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Tuesday, May 31, 2005
THE ZEIT GIST
New Nova hours pose health risk
Changes may leave vulnerable teachers outside insurance system
By BARRY BROPHY
Nova Corp., Japan's largest employer of foreign nationals, is set to amend its working times from this week, a move which could see thousands of foreign teachers become ineligible for Employees Health Insurance, and save the company as much as 1 billion yen a year in the process.
Teachers representatives have slammed the moves, accusing Nova of trying to "wriggle out" of its insurance obligations and placing instructors' security at risk.
The nonenrollment of full-time workers in the Employees Health Insurance and Pension ("shakai hoken") system is illegal in Japan, where companies must enroll all employees working 75 percent of the hours of a full-timer, regardless of their nationality. The cost of the insurance premiums is shared equally between employer and employee.
Nova and other large eikaiwa in Japan have been under investigation by the Social Insurance Agency for failing to enroll full-time foreign employees.
The company is reportedly now seeking to have the Social Insurance Agency compare teacher working time with that of their bosses' to determine eligibility -- a move which could block most instructors from joining the system.
In a fax sent this month to branches on May 16 and obtained by the Japan Times, Nova states that, from June 1, all Nova lessons will be shortened to 40 minutes, with two minutes either side for lesson planning and student evaluation. Lesson time would be a total of 44 minutes with the amount of unpaid free time between classes will be extended from 10 minutes to 15 minutes.
Teachers enrolled in the shakai hoken system will be required to continue working between classes.
Under Nova's new work time system, then, regular teachers would work just under 30 hours a week, while their bosses -- so-called titled instructors -- would work on 40-hour a week contracts, thereby making teachers ineligible for shakai hoken under the 75 percent work time rule.
Nova is estimated to be saving over 1 billion yen in premium payments each year by allowing foreign employees to enroll in insurance schemes, including its own JMA plan, outside of shakai hoken.
However, those teachers outside the shakai hoken system can be vulnerable when ill or injured.
Nonenrollment in shakai hoken, makes it difficult for teachers to receive compensation when sickness forces them off work.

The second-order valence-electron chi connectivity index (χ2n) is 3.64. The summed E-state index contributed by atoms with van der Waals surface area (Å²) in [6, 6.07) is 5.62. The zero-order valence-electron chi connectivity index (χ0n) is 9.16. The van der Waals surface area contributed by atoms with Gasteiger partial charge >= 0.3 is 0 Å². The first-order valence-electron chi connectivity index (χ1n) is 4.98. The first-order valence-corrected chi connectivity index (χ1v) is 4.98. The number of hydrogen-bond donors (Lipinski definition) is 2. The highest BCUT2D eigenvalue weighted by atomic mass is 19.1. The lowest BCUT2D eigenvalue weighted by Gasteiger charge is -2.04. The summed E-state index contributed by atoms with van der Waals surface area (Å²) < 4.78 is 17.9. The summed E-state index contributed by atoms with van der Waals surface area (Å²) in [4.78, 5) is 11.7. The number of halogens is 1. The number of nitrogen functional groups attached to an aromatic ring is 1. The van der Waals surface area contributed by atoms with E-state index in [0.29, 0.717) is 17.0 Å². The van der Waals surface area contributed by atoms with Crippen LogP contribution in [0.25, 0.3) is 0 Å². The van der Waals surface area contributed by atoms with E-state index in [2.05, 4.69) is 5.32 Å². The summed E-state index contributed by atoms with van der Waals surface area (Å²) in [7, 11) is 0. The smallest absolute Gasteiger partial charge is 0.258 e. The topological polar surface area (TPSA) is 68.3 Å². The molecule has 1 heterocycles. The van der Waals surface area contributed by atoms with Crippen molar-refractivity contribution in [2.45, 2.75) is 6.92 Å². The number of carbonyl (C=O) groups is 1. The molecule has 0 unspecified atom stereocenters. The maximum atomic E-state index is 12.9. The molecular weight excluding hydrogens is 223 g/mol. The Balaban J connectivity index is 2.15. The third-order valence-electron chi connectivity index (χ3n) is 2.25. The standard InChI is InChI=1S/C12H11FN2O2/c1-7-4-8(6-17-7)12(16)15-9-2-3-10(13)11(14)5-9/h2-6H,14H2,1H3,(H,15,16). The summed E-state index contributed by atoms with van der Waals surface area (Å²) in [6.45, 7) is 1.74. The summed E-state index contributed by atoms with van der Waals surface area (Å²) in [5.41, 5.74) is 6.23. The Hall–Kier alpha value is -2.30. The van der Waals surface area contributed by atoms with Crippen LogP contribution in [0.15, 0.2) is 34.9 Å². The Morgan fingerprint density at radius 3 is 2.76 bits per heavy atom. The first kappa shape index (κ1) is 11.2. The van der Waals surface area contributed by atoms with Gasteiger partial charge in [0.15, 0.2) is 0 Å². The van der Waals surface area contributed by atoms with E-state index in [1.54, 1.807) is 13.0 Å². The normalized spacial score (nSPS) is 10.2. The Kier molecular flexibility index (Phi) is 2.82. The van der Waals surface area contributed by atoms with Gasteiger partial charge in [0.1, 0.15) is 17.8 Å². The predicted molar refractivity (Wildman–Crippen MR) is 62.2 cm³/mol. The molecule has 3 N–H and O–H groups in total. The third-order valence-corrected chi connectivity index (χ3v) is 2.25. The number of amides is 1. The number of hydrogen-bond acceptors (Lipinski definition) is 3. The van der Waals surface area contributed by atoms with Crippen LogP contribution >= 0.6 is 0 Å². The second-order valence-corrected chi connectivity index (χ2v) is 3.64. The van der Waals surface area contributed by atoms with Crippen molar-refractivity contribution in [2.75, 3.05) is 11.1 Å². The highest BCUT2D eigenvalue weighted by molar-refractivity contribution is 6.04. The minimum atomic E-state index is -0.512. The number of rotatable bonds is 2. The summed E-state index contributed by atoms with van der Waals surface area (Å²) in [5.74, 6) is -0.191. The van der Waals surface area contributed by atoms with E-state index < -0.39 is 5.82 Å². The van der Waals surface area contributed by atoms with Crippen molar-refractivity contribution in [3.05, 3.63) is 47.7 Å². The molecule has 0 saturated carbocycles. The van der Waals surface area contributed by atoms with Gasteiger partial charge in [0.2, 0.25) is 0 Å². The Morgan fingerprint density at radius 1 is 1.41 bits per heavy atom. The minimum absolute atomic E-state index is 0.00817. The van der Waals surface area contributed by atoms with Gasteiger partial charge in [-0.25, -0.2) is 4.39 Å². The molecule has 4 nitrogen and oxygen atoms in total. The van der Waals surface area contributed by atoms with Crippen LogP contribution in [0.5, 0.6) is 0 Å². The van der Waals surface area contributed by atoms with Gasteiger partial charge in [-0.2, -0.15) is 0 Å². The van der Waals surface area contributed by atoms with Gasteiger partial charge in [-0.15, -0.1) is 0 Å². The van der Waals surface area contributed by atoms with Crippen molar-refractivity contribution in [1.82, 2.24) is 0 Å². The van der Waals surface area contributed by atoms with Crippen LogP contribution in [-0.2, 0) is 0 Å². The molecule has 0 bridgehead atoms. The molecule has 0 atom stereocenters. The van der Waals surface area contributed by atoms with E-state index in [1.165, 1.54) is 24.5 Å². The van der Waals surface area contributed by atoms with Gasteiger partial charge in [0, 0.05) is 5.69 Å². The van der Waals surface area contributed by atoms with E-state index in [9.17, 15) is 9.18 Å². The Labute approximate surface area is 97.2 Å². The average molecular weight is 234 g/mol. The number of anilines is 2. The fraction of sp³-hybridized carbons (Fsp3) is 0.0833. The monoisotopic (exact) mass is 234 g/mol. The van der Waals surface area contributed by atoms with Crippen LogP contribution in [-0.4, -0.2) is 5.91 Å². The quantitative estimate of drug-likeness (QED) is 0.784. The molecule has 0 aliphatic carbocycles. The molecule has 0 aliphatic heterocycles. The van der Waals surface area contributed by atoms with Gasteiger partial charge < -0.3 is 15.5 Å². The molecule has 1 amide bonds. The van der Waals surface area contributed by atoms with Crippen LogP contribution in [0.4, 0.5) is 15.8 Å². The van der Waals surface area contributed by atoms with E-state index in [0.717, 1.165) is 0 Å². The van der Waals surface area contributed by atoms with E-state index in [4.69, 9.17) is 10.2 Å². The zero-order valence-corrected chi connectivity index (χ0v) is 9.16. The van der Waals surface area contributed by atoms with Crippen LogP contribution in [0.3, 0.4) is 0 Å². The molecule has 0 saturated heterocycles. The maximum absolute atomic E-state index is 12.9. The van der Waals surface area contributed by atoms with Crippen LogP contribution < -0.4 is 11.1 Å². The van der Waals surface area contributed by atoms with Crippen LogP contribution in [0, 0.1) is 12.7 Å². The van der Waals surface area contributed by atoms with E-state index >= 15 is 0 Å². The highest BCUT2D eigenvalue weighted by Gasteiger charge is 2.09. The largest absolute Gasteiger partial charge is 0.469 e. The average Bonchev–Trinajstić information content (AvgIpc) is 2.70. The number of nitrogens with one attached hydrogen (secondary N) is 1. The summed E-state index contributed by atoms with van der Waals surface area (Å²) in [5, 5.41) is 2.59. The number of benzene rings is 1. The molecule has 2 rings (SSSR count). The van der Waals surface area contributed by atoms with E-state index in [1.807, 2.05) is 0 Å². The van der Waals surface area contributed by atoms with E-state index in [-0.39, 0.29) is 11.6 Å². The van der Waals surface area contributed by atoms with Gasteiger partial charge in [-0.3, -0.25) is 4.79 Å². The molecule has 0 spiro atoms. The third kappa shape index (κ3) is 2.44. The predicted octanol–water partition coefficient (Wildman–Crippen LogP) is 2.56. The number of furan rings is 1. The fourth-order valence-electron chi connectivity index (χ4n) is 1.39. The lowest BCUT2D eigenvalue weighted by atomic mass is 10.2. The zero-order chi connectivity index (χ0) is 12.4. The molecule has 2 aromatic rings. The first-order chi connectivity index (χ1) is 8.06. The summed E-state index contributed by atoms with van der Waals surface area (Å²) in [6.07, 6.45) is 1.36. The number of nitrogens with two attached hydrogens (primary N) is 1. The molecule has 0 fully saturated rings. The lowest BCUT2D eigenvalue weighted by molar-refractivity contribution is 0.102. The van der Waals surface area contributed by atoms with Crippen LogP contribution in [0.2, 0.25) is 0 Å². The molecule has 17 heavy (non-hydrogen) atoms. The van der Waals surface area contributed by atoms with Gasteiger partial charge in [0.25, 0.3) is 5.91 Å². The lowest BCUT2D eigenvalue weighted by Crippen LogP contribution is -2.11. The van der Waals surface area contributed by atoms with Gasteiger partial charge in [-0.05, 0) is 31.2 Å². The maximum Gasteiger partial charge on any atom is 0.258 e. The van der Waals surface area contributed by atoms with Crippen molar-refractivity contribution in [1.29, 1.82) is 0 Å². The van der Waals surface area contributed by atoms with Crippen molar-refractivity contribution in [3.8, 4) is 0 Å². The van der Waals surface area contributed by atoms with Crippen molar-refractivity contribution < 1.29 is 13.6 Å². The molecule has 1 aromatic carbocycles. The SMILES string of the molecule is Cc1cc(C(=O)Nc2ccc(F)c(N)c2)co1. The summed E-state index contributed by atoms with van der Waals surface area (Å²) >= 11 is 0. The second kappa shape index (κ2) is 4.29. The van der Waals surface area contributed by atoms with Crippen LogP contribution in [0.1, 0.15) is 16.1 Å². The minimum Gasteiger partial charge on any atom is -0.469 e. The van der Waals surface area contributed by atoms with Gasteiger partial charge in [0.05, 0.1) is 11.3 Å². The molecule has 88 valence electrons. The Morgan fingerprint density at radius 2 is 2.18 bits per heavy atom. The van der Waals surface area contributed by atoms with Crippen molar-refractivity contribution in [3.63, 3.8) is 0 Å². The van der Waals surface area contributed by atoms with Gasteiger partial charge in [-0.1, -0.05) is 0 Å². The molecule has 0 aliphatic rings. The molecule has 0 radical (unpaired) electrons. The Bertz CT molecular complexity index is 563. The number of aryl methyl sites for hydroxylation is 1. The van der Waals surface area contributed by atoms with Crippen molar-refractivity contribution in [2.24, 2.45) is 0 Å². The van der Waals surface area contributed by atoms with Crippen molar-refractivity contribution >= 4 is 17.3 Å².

Although Nova teachers not covered by Employees Health Insurance can still join in the National Health Insurance System, this system does not offer coverage for time taken off work due to illness.
Under the Employees Health System, a worker who is absent from work for more than three days consecutively is entitled to 60 percent of lost wages. No such compensation applies under the National System.
Bob Tench, president of the Nova Teachers' Union, argues that Nova's attempts to "wriggle out of its obligations" under the insurance system, could leave teachers, particularly those with families, in an dangerous position should they become ill while working for the company and have to take time off work.
"Most teachers aren't even aware of their health options here, and they're unaware of the risks they're taking by not enrolling in the system," he says.
Nova representatives were not immediately available for comment on the changes or the Social Insurance Agency probe.
Employee representatives have slammed the latest moves.
"Comparing teachers' work time to that of their bosses is in clear breach of the law," says Louis Carlet, deputy general secretary of the General Workers' Union, Tokyo South.
"The law is clear," he says, "that to be eligible for shakai hoken, your hours must be 75 percent of a full-time person doing the same job as you. The bosses in these schools are clearly not doing the same job."
"Were instructors to be considered the same as their bosses, it would be a huge step backward," says Carlet. "What will happen is that enrollment will actually decrease."
Carlet believes the Social Insurance Agency is not yet fully aware of conditions at Japan's eikaiwa.
"The agency seems to believe that a full-time worker at these schools works 40 hours. This is not the case. Nova has previously recognized 28-hour a week teachers as full-time."
Dennis Tesolat, of the General Workers' Union in Osaka, says his union plans to take up the issue of eligibility and work hours with the Social Insurance Agency.
However, Noboru Sugiyama, deputy director of the Health Insurance Division of the Social Insurance Agency and head of the Nova probe, acknowledges the problems with the system but says there is no quick fix.
The complexities of the system as it stands make it too easy to exploit loopholes and avoid enrolling employees, he says, making a change in the insurance law necessary.
For this reason, he admits the investigation is likely to take some time, though it will result in a far more transparent system and make it far harder for companies like Nova to avoid enrollment.
"This investigation is a good thing not just for now but for the future," says Suigyama. "There is no solution at this stage, but we will be making the system much clearer and leaving employees, not just companies, with the necessary information."
The Social Insurance Agency will soon begin the next stage of its probe, collecting information from Nova's head office in Osaka. Sugiyama expects the information gathering to be completed by early July.
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